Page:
WRF-Chem simulations of a typical pre-monsoon dust storm in northern India: influences on aerosol optical properties and radiation budget
- 1Advanced Study Program, National Center for Atmospheric Research, Boulder, Colorado, USA
- 2Atmospheric Chemistry Division, National Center for Atmospheric Research, Boulder, Colorado, USA
- 3Aryabhatta Research Institute of Observational Sciences, Nainital, India
- 4Climate Service Center, Helmholtz Zentrum Geesthacht, Hamburg, Germany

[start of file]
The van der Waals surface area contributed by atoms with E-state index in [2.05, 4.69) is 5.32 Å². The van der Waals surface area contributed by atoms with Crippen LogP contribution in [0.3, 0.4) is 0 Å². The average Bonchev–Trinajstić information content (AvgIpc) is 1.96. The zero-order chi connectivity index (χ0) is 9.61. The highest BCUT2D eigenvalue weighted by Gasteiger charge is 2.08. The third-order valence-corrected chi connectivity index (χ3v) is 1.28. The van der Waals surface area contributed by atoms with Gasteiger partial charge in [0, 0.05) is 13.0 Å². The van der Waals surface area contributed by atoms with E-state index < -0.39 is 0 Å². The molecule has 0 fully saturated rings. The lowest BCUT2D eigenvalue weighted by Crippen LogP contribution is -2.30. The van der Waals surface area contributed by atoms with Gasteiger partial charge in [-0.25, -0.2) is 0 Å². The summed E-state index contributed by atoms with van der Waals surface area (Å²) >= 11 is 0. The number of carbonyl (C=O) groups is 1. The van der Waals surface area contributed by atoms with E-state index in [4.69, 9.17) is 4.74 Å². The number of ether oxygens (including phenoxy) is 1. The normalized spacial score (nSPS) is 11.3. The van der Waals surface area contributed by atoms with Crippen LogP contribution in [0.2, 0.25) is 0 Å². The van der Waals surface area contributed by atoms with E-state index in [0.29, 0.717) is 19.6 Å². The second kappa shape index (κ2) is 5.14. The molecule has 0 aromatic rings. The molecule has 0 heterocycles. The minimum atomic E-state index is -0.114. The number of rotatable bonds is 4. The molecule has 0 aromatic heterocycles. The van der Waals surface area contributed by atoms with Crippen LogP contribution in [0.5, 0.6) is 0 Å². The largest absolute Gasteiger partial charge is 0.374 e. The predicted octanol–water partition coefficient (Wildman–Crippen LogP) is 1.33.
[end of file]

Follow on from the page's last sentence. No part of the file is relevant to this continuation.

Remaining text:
Abstract. The impact of a typical pre-monsoon season (April–June) dust storm event on the regional aerosol optical properties and radiation budget in northern India is analyzed. The dust storm event lasted from 17 to 22 April 2010 and the Weather Research and Forecasting model coupled with Chemistry (WRF-Chem) estimated total dust emissions of 7.5 Tg over the model domain. Both in situ (AERONET – Aerosol Robotic Network) and satellite observations show significant increase (> 50%) in local to regional scale aerosol optical depth (AOD) and decrease (> 70%) in the Ångström exponent (α) during this period. Amongst the AERONET sites in this region, Kanpur was influenced the most, where the AOD reached up to 2.1 and the α decreased to −0.09 during the dust storm period. The WRF-Chem model reproduced the spatial and temporal distributions of dust plumes and aerosol optical properties but generally underestimated the AOD. The average MODIS and WRF-Chem AOD (550 nm) values in a subregion (70–80° E, 25–30° N) affected the most by the dust storm are estimated as 0.80 ± 0.30 and 0.68 ± 0.28, respectively. Model results show that dust particles cool the surface and the top of the atmosphere, but warm the atmosphere itself. The radiative perturbation due to dust aerosols averaged over the subregion is estimated as −2.9 ± 3.1 W m−2 at the top of the atmosphere, 5.1 ± 3.3 W m−2 in the atmosphere and −8.0 ± 3.3 W m−2 at the surface. The simulated instantaneous cooling under the dust plume was much higher and reached −227 and −70 W m−2 at the surface and the top of the atmosphere, respectively. The impact of these radiative perturbations on the surface energy budget is estimated to be small on a regional scale but significant locally.